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7 recent advances in understanding Lawsonia


The gram-negative bacteria Lawsonia intracellularis has been known as an important agent responsible for economic losses in the swine business for many years, as the bacteria causes ileitis. Yet scientists continue to discover new insights about the bacteria, which in turn can help to better prepare for it, e.g. by implementing routine control measures.


BY OLIVER DURAN, BOEHRINGER-INGELHEIM ANIMAL HEALTH T


he agent responsible for ileitis, Lawsonia intracellu- laris (Li) is an intracellular gram-negative bacteria that infects the enterocytes (the cells lining the in- testine) causing damage primarily to the small in-


testine but also the large intestine. Which are some of the more recent discoveries about the bacteria?


1. Lawsonia is present in most European herds A recent survey of 144 European pig herds that had suffered a diarrhoea outbreak in the previous year carried out in Denmark, France, Germany, the Netherlands, Spain, and UK. The paper has confirmed earlier studies showing widespread infection, with over 90% of herds exposed to Li. Evidence using two tests, qPCR and ELISA confirmed those findings. The prevalence ranged from 100% of herds in the UK to 79% in France but these differences were not statistical. There were some differences between countries; herds in Denmark had a higher detection rate based on serology. While in most herds the detection of Li was concentrated in grow-finish age pigs, in Denmark the highest rates of detection were in the nursery.


2. Subclinical pigs can easily infect pen mates Investigating the transmission dynamics of Li using a seeder pig model has shown infection can spread to as many as 18 (62%) pigs within a pen due to the introduction of one infect- ed animal within a 38 day period. Importantly, this spread caused a reduction in average daily gain (ADG) for the whole pen, when compared to uninfected controls. How did the researchers find that out? The seeder pig model was set up to learn about on farm transmission dynamics of Li. Fernando Leite and colleagues designed a study with three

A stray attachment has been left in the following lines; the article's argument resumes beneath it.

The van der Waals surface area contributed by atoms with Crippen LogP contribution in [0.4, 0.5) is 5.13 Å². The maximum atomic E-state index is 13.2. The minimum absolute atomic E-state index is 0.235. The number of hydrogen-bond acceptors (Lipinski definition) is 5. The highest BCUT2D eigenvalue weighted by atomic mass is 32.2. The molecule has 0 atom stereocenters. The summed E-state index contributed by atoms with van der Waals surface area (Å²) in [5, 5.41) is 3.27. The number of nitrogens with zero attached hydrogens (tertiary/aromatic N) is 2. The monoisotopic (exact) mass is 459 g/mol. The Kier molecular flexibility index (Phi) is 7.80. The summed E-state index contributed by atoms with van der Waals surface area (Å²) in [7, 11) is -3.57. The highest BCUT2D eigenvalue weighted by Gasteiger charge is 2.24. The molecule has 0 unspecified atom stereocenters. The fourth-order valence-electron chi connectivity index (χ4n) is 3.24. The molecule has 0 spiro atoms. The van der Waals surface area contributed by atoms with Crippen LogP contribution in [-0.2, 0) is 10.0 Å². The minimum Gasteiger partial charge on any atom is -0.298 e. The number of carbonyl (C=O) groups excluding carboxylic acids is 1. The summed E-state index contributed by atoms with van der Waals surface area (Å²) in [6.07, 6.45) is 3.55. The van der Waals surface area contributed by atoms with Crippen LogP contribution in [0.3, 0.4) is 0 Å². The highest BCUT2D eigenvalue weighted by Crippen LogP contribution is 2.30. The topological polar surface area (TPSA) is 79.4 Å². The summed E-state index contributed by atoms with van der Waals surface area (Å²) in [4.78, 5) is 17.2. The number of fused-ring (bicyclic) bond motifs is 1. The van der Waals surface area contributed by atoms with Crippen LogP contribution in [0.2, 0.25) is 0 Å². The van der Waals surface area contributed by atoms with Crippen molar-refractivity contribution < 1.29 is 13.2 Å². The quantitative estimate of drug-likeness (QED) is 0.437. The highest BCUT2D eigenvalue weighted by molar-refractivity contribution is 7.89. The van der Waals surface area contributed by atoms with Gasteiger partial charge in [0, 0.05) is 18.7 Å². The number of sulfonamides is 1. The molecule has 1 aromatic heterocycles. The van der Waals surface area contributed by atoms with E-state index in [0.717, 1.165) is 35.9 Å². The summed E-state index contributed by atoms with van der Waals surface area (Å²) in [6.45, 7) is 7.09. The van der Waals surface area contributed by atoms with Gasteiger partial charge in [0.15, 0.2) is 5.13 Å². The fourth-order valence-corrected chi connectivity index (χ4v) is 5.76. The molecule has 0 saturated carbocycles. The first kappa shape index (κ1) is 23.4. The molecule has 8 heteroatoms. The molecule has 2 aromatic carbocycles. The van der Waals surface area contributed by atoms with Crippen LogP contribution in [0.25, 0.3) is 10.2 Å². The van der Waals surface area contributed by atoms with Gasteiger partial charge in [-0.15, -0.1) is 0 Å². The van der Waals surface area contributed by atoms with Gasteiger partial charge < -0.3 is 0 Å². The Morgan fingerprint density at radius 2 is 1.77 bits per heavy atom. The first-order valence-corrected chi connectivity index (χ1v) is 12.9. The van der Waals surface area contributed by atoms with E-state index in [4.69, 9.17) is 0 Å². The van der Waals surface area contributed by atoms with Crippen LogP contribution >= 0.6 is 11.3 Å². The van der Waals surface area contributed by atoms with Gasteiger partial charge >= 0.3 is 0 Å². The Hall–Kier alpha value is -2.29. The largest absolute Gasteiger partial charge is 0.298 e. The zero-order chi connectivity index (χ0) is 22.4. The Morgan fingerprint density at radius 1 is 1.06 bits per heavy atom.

32 ▶ GUT HEALTH | DECEMBER 2020


treatment groups to assess Li transmission: • Group 1, one seeder animal to 29 sentinel animals; • Group 2, two seeder animals to 28 sentinel animals; • Group 3, control with only non-infected pigs. Each treatment group was housed in a separate room and pen with 0.8 m2


(2.5 ft2 ) per animal. Sentinel animals were


monitored for 38 days of exposure to seeder pigs. Faecal shedding of Li was tested by qPCR twice weekly for the length of the study. Shedding of Li was first detected in senti- nels 14 days after introduction of the seeder pigs. In group 1, 62% (18 of 29) shed Li and shedding peaked at 38 days, while in group 2, 86% (24 of 28) of sentinel pigs shed Li at least once during the stud, peaking at day 21. Within pen transmission is variable depending on the number of seeder pigs and this changes how fast the infection spreads. In an- other transmission rate study in non-vaccinated pigs, one in- fectious pig (shedding >103


bacteria/gram of faeces) was


able to transmit Li to three susceptible pigs per week. So if pigs from infected and naïve flows would be co-mingled at the end of the nursery, infected pigs would triplicate within the population every week.


3. Vaccination reduces Lawsonia transmission To understand the impact of vaccination on the transmission of Li, researchers at the University of Minnesota compared both the oral and intramuscular vaccine with non-vaccinated controls. Transmission rates were significantly reduced in both vaccinated groups. The model used to predict transmission over time also showed a shorter period of faecal shedding of Lawsonia in both vaccinated groups (Oral 6.3, IM 8.3, non-vac- cinated 11.2 weeks). The shedding was 43.3% shorter in the orally vaccinated pigs compared to the unvaccinated animals.


4. Local immunity is critical Better tools are available to understand the immunity to Li. As the infection is restricted to the gut it is expected that local, or mucosal immunity is critical. The local humoral immune response (IgA antibodies) and elevated secretion of suppressive cytokines by immune cells in the intestinal wall (Cell Mediated Immunity – CMI) play an important role in protection by controlling inflammation and restoration of the intestinal cell wall. Therefore an ideal vaccine should be able to elicit a balanced immune response where both CMI and local humoral immunity to control ileitis.


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